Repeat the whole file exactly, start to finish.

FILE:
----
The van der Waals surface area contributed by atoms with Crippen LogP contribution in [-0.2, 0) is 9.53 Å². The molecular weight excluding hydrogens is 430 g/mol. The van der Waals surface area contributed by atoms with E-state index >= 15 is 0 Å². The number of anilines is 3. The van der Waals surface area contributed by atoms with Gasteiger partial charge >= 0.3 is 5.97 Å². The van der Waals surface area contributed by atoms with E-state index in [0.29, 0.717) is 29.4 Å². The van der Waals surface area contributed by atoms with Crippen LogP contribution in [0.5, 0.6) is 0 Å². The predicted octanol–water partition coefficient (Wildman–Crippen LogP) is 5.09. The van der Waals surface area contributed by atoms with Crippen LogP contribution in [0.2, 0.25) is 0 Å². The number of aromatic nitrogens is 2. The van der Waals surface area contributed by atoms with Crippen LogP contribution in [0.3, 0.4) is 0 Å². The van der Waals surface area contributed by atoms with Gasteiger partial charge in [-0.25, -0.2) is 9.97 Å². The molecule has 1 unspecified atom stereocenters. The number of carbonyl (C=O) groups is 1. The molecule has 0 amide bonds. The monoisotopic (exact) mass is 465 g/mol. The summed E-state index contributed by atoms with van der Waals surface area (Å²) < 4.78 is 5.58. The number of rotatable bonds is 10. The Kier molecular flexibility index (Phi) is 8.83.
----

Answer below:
The van der Waals surface area contributed by atoms with Crippen LogP contribution in [-0.2, 0) is 9.53 Å². The molecular weight excluding hydrogens is 430 g/mol. The van der Waals surface area contributed by atoms with E-state index >= 15 is 0 Å². The number of anilines is 3. The van der Waals surface area contributed by atoms with Gasteiger partial charge >= 0.3 is 5.97 Å². The van der Waals surface area contributed by atoms with E-state index in [0.29, 0.717) is 29.4 Å². The van der Waals surface area contributed by atoms with Crippen LogP contribution in [0.5, 0.6) is 0 Å². The predicted octanol–water partition coefficient (Wildman–Crippen LogP) is 5.09. The van der Waals surface area contributed by atoms with Crippen LogP contribution in [0.2, 0.25) is 0 Å². The number of aromatic nitrogens is 2. The van der Waals surface area contributed by atoms with Crippen LogP contribution in [0.3, 0.4) is 0 Å². The van der Waals surface area contributed by atoms with Gasteiger partial charge in [-0.25, -0.2) is 9.97 Å². The molecule has 1 unspecified atom stereocenters. The number of carbonyl (C=O) groups is 1. The molecule has 0 amide bonds. The monoisotopic (exact) mass is 465 g/mol. The summed E-state index contributed by atoms with van der Waals surface area (Å²) < 4.78 is 5.58. The number of rotatable bonds is 10. The Kier molecular flexibility index (Phi) is 8.83.